5 Ways to Boost Happiness & Decrease Employee Turnover

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According to the Gallup-Healthways Well Being Index, an estimated $300 billion per year is being lost in productivity as a direct result from employee unhappiness. The Well-Being Index data shows that Americans are increasingly unhappy with their jobs and work environments.  Salary.com surveyed 1,300 people to find out how they felt about their job, asking: Are you happy at your current job? Overall 69% said they were unhappy in their current position. 56% of these respondents also admitted they were planning on actively looking for a new job.

Long story short, unhappy employees are less productive, produce lower quality work, and are much more likely to ultimately leave their position. Employee happiness and engagement can make a huge difference in the overall success of a company. Successful companies almost always have happy employees who stay at the organization and make major contributions during their long tenure. In contrast, it is very difficult to achieve growth with unhappy employees, who tend to have high turnover, creating significant costs, and taking knowledge, skills, and connections with them as they depart. 

As a manager, how can you facilitate employee happiness, decrease turnover and contribute to the overall success of your organization? Most times creating a happy work environment is a small investment with exponential results. A manager’s willingness to have open communication, provide productive feedback and help employees set meaningful attainable goals link directly back to happiness and engagement. Let’s look at 5 ways you can work to create a happy, healthy work environment for yourself and those around you.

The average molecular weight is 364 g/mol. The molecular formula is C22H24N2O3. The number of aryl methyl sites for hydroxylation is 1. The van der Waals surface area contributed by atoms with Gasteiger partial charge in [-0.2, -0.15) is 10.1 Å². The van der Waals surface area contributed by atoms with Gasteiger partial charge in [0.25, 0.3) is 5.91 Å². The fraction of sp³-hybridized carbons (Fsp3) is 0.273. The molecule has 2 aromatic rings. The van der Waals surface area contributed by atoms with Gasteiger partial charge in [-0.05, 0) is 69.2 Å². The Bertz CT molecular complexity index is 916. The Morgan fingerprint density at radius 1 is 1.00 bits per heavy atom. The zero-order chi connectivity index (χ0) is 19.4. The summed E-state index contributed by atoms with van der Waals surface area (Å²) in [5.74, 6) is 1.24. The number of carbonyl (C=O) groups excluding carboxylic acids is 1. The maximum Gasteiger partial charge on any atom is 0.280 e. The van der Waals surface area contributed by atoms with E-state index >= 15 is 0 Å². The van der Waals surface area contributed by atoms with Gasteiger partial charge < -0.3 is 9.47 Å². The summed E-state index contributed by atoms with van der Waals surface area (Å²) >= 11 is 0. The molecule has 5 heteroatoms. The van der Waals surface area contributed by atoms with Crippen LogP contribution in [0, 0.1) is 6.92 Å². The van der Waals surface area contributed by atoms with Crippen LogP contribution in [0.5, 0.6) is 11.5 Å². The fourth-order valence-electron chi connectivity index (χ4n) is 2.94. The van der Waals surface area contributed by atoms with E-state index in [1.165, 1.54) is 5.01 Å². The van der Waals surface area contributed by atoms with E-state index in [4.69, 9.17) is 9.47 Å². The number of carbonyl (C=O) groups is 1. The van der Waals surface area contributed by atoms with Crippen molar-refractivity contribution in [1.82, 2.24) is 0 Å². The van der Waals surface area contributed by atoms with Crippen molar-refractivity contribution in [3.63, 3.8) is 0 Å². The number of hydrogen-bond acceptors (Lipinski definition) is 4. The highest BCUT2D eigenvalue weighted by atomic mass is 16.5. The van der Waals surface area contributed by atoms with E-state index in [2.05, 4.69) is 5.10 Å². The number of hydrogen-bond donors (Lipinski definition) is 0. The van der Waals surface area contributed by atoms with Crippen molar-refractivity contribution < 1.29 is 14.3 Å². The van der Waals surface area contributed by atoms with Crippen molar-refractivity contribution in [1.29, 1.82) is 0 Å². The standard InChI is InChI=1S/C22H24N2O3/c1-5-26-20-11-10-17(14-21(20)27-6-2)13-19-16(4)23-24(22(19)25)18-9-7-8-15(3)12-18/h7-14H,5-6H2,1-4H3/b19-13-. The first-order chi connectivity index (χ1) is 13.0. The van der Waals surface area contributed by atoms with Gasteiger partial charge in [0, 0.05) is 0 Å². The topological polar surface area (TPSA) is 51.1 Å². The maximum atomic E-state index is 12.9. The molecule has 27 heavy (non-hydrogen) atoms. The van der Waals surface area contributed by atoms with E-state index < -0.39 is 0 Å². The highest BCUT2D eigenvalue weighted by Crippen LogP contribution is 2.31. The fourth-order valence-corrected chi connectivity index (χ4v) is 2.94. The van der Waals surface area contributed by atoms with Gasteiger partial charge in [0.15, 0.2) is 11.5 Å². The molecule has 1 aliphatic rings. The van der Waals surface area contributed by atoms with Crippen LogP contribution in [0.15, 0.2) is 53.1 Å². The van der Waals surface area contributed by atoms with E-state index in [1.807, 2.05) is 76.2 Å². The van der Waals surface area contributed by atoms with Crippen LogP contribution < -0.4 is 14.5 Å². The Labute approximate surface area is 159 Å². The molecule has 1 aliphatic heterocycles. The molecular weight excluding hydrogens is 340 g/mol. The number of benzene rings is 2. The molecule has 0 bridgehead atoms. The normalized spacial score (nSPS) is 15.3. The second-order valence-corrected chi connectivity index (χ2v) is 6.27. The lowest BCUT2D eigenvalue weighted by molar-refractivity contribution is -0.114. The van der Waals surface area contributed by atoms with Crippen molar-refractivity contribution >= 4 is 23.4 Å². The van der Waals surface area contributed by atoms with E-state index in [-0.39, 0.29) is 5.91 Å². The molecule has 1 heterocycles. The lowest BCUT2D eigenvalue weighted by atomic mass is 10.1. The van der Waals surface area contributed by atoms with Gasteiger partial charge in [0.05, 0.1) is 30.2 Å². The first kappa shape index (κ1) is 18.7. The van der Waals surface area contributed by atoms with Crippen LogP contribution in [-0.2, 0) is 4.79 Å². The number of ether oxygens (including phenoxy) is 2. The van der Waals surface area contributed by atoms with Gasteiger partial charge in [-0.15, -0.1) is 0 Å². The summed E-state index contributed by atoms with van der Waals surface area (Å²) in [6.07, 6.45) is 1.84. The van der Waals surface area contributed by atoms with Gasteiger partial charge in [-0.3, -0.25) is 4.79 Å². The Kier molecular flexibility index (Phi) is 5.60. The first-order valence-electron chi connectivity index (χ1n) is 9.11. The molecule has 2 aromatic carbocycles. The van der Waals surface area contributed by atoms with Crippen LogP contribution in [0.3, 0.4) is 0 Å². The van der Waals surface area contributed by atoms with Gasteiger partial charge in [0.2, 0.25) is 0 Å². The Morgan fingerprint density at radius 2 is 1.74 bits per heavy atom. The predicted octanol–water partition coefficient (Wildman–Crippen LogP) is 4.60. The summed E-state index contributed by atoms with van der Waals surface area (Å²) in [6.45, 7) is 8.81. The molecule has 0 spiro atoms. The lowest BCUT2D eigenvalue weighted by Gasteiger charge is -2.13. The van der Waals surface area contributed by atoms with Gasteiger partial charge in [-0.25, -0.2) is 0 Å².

1. Effective Communication 

Effective communication is essential to employee engagement, professional development, and trust building. Trusting, positive work relationships equal happier employees. As a manager, how do you facilitate this effective communication?

Managers should work to create a culture of open communication. Interpersonal communication in the office should be dynamic, meaning both parties are active participants. Employees should be encouraged to share their ideas and concerns, both positive and negative ones. This shows their opinion is heard and valued. When employees feel a sense of value and belonging, it can be the main difference in showing up and doing the minimal effort for a paycheck, versus someone who sees their success as contributing to the overall good.

Effective communicators also aim to be clear and concise, know how to manage their nonverbal communication and are attentive listeners. Mastering essential skills of communication is key to creating a happy work environment.


2. Providing Productive Feedback 

Most employees want to hear feedback on the work they’ve done, and strive to improve their workplace performance. Providing high-quality performance feedback to your team members gives them the information they need to be successful. When employees are passionate about their success, it keeps them excited about the projects they are working on.

As a manager, you are aware of your team members’ performance, and uniquely positioned to provide effective feedback. You must be able to establish a process that helps improve workplace performance while maintaining strong relationships within the team. This can be done through one on one meetings or during formal performance reviews.

Offering praise on a regular basis when things go right and positive constructive criticism when they don’t helps employees gain confidence. And confidence equals happier, more productive employees. Employees that don’t feel valued will likely be searching for a new job at the beginning of the year.


3. Setting Performance Goals